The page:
When you put a value on a unique visitor to your website – and you can put that value from reverse-engineering it from total revenue – how much money do you make? Divide that by how many customers you made. Divide that by how many leads you have that turn into customers. Divide that by how many prospects or visitors you have to your website.
You can have a nice little formula…not formula, but an assignment of monetary value for every stage of the funnel. Then it just becomes a matter of saying, “A lead is worth $20, but a customer is worth 200. If we can make more leads turn into customers, now every lead is worth $25, which means every visitor is now worth much more, too.”
We haven’t really plateaued with DYF. It’s been more about there’s always a list of optimizations I could do with the funnel. That’s really where a lot of the personalization came from.
I was thinking, “What if, instead of showing the normal call to action, if I thought they were a web designer because they got referred to us from a web design blog that sends a lot of traffic, what if I just throw ‘Web Designer, colon, or Designer, colon – Learn how to increase your prices’ as the call to action for those people”?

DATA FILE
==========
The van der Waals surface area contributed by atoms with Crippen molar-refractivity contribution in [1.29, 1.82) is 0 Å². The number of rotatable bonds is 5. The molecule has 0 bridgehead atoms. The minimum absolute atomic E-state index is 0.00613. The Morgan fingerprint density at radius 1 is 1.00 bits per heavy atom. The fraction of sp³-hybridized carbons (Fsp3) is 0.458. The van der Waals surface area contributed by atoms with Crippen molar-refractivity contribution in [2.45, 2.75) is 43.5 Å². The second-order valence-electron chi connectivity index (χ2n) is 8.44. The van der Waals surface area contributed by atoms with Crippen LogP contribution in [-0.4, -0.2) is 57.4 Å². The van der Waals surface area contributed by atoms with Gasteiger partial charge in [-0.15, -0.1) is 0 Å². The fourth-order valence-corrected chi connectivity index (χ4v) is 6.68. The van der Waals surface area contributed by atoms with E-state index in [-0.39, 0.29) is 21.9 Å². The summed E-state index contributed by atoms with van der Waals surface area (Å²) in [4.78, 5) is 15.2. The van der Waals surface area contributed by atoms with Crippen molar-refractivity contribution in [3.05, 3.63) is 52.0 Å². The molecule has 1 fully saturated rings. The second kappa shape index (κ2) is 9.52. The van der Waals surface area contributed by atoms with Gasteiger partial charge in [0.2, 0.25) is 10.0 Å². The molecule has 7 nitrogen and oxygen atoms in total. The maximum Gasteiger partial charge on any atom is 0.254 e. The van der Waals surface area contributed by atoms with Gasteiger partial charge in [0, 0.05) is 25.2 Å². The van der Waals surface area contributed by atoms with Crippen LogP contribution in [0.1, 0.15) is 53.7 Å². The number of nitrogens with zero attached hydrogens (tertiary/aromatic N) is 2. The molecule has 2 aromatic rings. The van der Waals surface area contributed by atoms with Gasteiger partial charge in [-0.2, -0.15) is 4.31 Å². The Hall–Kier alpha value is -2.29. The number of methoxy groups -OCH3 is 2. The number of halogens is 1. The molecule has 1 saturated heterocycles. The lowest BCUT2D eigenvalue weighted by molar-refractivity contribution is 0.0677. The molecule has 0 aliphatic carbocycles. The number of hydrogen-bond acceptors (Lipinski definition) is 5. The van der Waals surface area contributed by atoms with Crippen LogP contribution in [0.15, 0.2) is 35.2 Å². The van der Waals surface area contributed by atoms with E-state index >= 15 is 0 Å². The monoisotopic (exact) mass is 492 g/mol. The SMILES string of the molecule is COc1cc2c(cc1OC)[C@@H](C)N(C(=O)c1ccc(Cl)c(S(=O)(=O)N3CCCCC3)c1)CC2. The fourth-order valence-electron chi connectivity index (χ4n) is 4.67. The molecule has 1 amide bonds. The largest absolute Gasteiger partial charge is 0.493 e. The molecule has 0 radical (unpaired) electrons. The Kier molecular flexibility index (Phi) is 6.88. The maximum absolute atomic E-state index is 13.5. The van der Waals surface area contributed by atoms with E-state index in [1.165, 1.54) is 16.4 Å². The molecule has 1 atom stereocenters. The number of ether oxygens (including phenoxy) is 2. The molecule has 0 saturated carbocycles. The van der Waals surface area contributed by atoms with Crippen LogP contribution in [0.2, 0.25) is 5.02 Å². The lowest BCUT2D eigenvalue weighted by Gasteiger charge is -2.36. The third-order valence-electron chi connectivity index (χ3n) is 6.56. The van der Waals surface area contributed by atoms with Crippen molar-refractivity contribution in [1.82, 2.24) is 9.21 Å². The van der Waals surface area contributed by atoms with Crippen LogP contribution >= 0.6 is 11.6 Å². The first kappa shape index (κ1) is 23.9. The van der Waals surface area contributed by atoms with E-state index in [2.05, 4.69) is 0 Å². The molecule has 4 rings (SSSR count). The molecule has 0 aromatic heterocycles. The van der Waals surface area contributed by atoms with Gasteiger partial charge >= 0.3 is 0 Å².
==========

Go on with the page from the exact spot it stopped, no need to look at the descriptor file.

Then I saw almost a 3X improve in opt-ins. I’m like, “OK, that’s a very nice way of getting that stage of the funnel to be multiplied.” In terms of plateaus, I don’t really think I had…There were business plateaus in terms of, “Do we go for the community subscription model?”
We did a thing called the Academy which was super-popular, but we lost money with it. I think the plateaus were more about trying to push the edge and thinking, “Well, we’re doing really well with just transactional, one-off, self-study courses. What if we made this a group live course? What if we did this, or what if we did that? What if we did conferences?”
The thing that has consistently worked for us has been the super low touch – Google traffic comes in, they opt in to a lead magnet, that lead magnet then ultimately pitches them on a course, they buy the course during urgency window. If they have any issues, they write in to my BA. That’s the model.
Then I just scale horizontally with saying, “This course is about pricing. Here’s one on getting clients. Here’s one on project management. Here’s one on proposals.” Just being able to say, “Well, then, somebody comes in this channel, buys this course.”